What would you like to do?
This is a good question. The answer depends on what your are making the beneficiary designation for. That is, an estate, trust, life insurance policy, IRA or retirement ac…count, bank account. Also, what is the total amount of your assets, are you in a community property state? Finally, what do you want to accomplish. Also, estate plans and most policies and accounts allow you to divide between several beneficiaries and name successor beneficiaries, who take the asset if the primary beneficiary fails to survive. The most basic answer to the question is then beneficiary should be whoever you wish to receive the property when you die. For most married couples with moderate estates, their estate planning documents, life insurance, etc., will name their surviving spouse as the beneficiary. Where the estate is sizable enough sometimes the couple will establish particular gifts for children. Particularly if there are children of a prior marriage or relationship. For gifts going to minors (under the age of 18), most states have a version of the Unified Transfer to Minors Act. This act (generally) places a minor's property into the hands of a custodian. A court order is required to access (withdraw) the funds in the account. The entire account comes under the minor's control when they reach age 18. (In California, you can delay this to age 21, but you must include the directions in your estate plan.) As an alternative, where the funds are substantial or require significant management, a guardian of the Minor's estate may be required. The custodian or guardian is normally appointed by the court, but you can specify one in your estate plan. To avoid a custodial account or guardianship, or delay distributions beyond age 21 (in California) you will need to establish a trust for your minor child. The good news is that this can be an "empty trust" (holds no assets) until your death. Some assets, as a general rule, should always designate a person as the beneficiary (or beneficiaries). Life insurance and IRA in particular. Life insurance policies are income tax free to the beneficiary (but included in your gross estate for estate tax- more on that in a bit.) So, designating a beneficiary other than your trust or estate makes the most sense. IRAs (Traditional IRAs) have an additional reason to name real people as beneficiaries. You may recall that IRA distributions are taxed as income. When a person, or persons, inherit a IRA account as a designated beneficiary they can: 1) Cash out immediately; 2) Cash out over a five year period; 3) Take the IRA as an "inherited IRA" requiring them to take a required minimum distribution and allowing them to take additional distributions as needed. While the money they receive is still taxed as income, they can stretch the liability over many years- and they can grow the IRA without paying taxes (except on distributions.) Better yet, they can designate their own beneficiaries and continue this cycle for generations. (Until the feds change the rules.) In contrast, if your estate or trust is the beneficiary of a traditional IRA, they must cash out immediately (Trusts and estates cannot "own" and IRA). As trusts and estates pay the some of the highest income tax rates, this usually is not the optimum answer. And, of course, if you name no beneficiary for your life insurance or IRA, the assets are subject to probate which may increase cost of administering your estate. Estate tax planning is less of an issue under the current rules, except for very large estates. The current exclusion amount for 2016 is $5,450,000 (it increases annualy until the feds change the rules.) Also, the surviving spouse gets the benefit of both an unlimited marital deduction (all property going to the survivor escapes estate tax) and portability (where the survivor gets the unused portion of the deceased spouse's gift and estate tax.) Of course, this is for Federal Estate Tax- some states may have an estate tax (based on the amount of the decedent's estate) or an inheritance tax (based on the amount the beneficiaries receive), or both. What this means is that a married couple can effectively shield more than $10,000,000 of property passing to their heirs with a very simple estate plan. For larger estates (or estates anticipated to grow substantially), there are some additional estate planning devises to avoid estate tax. An ILIT (Irrevocable Life Insurance Trust) is one. An ILIT is a trust which owns an insurance policy on your life, and because you do not "own" the trust the policy is not included in your estate for estate tax calculations. But, they are irrevocable, so you can not change your mind latter. And, ILITs have other administrative, cost and tax considerations associated with them, so a careful analysis is required for their optimal use. As you can see, the question of "Who should be the beneficiary?" is a more complicated question than it appears, and the advice of a qualified estate planning attorney is generally worthwhile and recomended.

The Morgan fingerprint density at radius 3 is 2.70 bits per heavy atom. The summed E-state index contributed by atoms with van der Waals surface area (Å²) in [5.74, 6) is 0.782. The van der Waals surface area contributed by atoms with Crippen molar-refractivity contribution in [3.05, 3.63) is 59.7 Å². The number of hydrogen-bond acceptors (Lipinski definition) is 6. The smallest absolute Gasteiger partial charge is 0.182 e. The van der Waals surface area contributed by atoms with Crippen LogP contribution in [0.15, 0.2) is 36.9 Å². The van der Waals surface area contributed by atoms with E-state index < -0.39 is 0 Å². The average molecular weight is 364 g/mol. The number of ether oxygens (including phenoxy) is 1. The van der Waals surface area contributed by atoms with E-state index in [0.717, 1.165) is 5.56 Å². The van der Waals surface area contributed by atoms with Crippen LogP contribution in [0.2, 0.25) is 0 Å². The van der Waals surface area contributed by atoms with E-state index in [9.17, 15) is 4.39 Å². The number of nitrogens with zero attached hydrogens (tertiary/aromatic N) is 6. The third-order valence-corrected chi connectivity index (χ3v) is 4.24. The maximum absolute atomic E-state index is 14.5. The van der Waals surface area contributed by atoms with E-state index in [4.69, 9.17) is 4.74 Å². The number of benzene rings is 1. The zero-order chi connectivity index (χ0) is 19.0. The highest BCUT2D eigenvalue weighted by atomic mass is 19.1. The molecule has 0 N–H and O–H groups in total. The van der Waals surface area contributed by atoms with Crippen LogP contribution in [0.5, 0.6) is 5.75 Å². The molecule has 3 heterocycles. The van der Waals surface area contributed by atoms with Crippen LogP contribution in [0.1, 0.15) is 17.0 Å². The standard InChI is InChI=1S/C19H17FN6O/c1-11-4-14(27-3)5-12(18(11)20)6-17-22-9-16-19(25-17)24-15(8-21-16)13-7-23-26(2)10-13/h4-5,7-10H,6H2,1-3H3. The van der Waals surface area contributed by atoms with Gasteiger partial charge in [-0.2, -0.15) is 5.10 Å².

If no beneficiary is named on the life insurance policy is the surviving spouse the default beneficiary?